Each fall, I pause. I use several time blocks in the last few months of the year to review my writing business, from the partnerships I take on and processes I use, to the way I market my services. I reflect on what works, what doesn’t and what needs to change.
This time of year, I almost always write about this moment of reflection to inspire others to step back and look at their business with fresh eyes too. Here are a few posts you might enjoy:
- 11 Questions to Evaluate Your Writing Business
- Why Are You Writing? To Meet a Deadline? Or, Educate Readers?
- Setting Writer’s Boundaries: Engaging in Deep Work Matters
- 6 Reasons You Need to do a Blog Audit ASAP
In this post I’m sharing a handful of takeaways from my annual audit and why they make sense for my small business. Of course, we all differ. The way I structure my days, the income goals I set and the type of work I take on are personalized to create the life I want. But, if something seems to mirror your values and small business goals too, then by all means, consider the idea for yourself as well. Here are the takeaways I’m sharing:
- I’m working fewer hours each week.
- I’m giving my health priority over my career.
- I’m choosing clients more carefully.
- I’m no longer doing interviews on Mondays and Fridays.
- I’m making daily to-do lists on paper.
I’m working fewer hours each week.
I know I’m not alone when I say I’m tired. Living through a pandemic is exhausting on so many levels. Seeing friends get sick and managing long-term health issues is concerning. Going to funerals is difficult. Staying home more and missing out on the ways we used to celebrate holidays and socialize makes me sad.
Layer onto that handling a divorce, moving twice in the past year and a half, managing chronic health issues and…I’m flat-out drained. But, I’m also resilient and proactive when things get off balance. So, I’m working fewer hours to better juggle all that’s on my personal plate. I’ve noticed my colleagues doing this too. There are more posts about talking daily walks, seeing a mental health therapist and setting better work-life boundaries. Count me in on all of that!
When I prioritize my health, it makes me more focused, creative and attentive with my content marketing clients and projects. It’s really a win for all to stop the grind and realize what we need right now in life — pandemic or not.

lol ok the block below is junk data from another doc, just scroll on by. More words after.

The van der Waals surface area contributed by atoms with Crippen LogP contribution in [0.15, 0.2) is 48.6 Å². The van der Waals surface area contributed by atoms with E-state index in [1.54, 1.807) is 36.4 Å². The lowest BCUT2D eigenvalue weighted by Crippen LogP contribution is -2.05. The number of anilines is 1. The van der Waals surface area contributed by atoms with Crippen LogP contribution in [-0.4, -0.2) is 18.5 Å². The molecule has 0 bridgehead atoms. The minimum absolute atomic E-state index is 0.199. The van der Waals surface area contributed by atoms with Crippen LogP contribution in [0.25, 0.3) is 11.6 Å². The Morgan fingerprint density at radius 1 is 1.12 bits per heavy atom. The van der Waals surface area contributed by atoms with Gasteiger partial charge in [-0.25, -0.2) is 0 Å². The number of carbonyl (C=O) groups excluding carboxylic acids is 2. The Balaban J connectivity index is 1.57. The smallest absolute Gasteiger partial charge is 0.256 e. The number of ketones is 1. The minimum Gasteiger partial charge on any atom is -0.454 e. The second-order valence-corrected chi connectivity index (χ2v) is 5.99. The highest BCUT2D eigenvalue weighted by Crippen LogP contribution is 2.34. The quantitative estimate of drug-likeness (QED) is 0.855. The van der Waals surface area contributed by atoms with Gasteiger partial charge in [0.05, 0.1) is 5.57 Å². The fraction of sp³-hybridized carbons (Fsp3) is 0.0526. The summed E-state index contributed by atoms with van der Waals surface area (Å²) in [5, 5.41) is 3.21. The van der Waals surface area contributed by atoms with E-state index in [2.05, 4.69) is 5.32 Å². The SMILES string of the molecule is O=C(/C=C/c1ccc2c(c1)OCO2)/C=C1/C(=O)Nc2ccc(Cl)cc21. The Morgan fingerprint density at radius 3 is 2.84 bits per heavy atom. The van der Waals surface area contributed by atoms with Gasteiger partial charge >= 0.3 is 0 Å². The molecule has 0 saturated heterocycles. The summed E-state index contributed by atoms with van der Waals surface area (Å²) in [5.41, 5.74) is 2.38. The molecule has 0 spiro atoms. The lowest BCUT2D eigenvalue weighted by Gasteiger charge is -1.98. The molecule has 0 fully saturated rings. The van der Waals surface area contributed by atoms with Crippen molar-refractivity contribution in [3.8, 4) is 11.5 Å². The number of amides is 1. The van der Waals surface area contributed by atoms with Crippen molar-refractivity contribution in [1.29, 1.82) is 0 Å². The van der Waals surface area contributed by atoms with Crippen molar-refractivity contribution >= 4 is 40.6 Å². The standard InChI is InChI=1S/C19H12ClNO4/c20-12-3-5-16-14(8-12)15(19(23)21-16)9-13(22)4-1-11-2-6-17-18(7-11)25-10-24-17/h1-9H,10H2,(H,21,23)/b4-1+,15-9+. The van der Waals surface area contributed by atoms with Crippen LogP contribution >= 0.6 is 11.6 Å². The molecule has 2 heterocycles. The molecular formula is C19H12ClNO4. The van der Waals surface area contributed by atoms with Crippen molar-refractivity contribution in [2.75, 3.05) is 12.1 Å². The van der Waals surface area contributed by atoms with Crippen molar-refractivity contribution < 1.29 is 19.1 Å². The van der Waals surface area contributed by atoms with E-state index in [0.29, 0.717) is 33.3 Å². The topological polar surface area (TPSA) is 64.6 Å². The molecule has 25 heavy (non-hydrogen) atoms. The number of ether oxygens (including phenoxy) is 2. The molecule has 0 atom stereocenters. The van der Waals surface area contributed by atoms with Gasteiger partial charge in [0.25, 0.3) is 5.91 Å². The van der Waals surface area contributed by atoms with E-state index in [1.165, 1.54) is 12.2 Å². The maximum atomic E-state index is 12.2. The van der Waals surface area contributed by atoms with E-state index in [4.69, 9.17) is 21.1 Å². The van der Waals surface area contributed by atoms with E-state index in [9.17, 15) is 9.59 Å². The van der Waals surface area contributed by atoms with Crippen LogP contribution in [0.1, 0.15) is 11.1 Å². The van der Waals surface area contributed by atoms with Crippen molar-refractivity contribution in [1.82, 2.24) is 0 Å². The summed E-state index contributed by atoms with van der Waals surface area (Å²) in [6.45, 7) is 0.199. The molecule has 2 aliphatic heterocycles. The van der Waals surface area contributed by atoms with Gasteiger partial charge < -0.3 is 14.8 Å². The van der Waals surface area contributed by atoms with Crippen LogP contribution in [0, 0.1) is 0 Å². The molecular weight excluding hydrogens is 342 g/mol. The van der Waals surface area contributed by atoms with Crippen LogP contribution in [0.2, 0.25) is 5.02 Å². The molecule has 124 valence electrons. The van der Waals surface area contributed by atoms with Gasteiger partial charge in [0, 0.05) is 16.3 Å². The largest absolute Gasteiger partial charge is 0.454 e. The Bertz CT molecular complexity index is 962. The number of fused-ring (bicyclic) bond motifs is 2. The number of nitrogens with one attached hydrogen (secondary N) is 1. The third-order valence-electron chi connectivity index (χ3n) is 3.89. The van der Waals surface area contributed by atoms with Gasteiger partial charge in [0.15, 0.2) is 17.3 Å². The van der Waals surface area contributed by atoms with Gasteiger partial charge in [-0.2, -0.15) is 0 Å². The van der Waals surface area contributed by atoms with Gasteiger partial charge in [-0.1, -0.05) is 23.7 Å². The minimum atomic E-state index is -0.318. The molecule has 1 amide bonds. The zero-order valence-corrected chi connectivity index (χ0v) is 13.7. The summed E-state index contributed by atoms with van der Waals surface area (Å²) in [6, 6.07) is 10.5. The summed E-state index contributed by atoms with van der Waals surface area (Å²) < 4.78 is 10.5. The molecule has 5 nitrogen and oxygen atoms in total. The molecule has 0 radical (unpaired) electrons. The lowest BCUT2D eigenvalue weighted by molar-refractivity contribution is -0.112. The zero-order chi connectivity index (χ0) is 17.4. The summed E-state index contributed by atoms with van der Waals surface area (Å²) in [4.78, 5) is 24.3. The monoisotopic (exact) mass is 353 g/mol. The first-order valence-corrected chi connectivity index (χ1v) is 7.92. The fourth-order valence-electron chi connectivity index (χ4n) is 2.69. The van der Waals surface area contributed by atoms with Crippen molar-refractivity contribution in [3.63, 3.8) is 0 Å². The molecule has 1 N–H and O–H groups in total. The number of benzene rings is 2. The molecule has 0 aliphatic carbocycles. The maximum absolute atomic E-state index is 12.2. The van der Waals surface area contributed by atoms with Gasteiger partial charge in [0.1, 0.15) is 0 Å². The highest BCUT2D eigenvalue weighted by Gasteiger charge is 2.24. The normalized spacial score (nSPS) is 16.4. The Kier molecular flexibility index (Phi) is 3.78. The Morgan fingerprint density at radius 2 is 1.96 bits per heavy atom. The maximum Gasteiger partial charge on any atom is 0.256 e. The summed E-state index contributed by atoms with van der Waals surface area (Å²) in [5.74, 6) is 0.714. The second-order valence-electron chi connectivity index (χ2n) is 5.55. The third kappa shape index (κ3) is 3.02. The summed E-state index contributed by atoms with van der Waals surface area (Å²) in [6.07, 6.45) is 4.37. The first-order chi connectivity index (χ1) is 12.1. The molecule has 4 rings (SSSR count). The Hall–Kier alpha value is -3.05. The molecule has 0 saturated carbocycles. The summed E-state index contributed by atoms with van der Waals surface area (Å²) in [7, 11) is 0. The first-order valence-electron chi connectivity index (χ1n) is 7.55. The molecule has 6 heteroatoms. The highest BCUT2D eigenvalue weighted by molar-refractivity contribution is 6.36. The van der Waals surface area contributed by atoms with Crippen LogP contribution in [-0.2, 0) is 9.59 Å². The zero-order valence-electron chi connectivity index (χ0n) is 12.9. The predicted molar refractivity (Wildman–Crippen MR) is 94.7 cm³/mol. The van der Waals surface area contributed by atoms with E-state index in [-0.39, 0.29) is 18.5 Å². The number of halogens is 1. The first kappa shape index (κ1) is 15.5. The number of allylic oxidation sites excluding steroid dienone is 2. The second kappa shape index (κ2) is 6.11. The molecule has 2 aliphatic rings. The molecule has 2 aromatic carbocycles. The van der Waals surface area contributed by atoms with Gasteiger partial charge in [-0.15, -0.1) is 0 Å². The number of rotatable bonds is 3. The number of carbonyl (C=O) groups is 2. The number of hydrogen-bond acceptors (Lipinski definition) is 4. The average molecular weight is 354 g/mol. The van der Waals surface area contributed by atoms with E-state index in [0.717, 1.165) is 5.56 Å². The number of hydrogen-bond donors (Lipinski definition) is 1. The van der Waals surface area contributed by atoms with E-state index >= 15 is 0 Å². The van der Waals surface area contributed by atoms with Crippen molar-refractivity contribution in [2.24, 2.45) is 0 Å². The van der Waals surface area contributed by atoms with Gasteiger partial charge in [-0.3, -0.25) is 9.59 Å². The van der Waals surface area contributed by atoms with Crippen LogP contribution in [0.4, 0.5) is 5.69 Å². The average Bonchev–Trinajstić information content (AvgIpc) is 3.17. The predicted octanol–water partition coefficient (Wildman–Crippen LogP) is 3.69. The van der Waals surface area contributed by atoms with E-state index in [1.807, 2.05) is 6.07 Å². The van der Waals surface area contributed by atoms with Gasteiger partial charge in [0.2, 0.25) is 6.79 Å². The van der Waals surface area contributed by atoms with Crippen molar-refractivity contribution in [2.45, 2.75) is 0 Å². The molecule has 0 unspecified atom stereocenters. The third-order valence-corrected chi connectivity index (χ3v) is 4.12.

Disclosure: This blog is reader-supported, which means this post contains affiliate links and advertisements. I earn a small commission if you shop through them, which helps fund this website so I can continue to bring you amazing content. Thank you! ~Angela
I’m giving my health priority over my career.
My best writing happens when I’ve mindfully started my day and later checked in with myself during the afternoons. If I need a nap, I nap. If my arthritis is flaring and my hands hurt, I step away from my computer. If my digestion is off, I clean up my eating habits. I’ve done this in the past, but now this is more important than ever and I’m taking actions that are more noticeable.
I’ve chosen to reduce my number of working hours each day by almost half. This frees up time for rest, medical appointments, naps, reflection, walks and whatever else I need to keep my mental and physical health in a good place. I’ve made this work by raising my hourly rate, cutting out unproductive tasks, reducing my time on mindless social media scrolling and being sure that every hour of work blocked out on my calendar has a purpose. It either pushes me towards my goals or is a necessity for running the business. Period.
I’m choosing clients more carefully.
So, how am I shifting when it comes to accepting projects? I’ve always evaluated potential partnerships carefully, but now they have to be an excellent fit to make it onto my calendar. Beyond the paycheck, the clients I’m partnering with are offering projects I enjoy and topics I want to learn more about. I’m done taking on mind-numbing work just for the money. When you stop saying ‘yes’ to the things that drain you, creative space opens up for the projects that inspire and fulfill you.
And yes, I’ve let a few clients go. I’ve had to in order to work fewer hours. I simply can’t keep as much on my plate when I’ve chosen to eat from a smaller one. I tried that initially, and things were dripping off the sides and getting lost in the shuffle. That’s stressful and not good for my mental or physical health.
I’m no longer doing interviews on Mondays and Fridays.
This is a more technical shift, but I’ll tell you why I’m doing it. I’ve noticed many, many people are starting to take Friday or Monday off. Or, work half days. They’re burnt out and trying to figure out ways to de-stress. I applaud this and am happy to offer times to conduct interviews in the heart of the work week so sources don’t muddy their free time with work tasks.
Plus, nobody really wants to answer my questions on the bookends of the week anyway. Mondays are for catching up and Fridays are for winding down. For me, most deep work happens Tuesday, Wednesday and Thursday.
I’m making daily to-do lists on paper.
This sounds silly until you realize staring at your Google calendar has been causing an overwhelming amount of stress. Seeing a week of tasks at a glance was simply too much. Now I’m old-school. I’m making a quick checklist in a notebook so I focus on each task for that day only. Manually marking them off with a neon highlighter is empowering. Yes, I still refer to my Google Calendar often, but it’s not in my face. My shorter, manageable daily list is. And, it’s helped immensely with my mental stress. Five tasks today? Yes, I can manage that!
Have you been evaluating your business? Are you making changes for the new year ahead? I’d love to hear what you’re implementing to make work more manageable and life more enjoyable.
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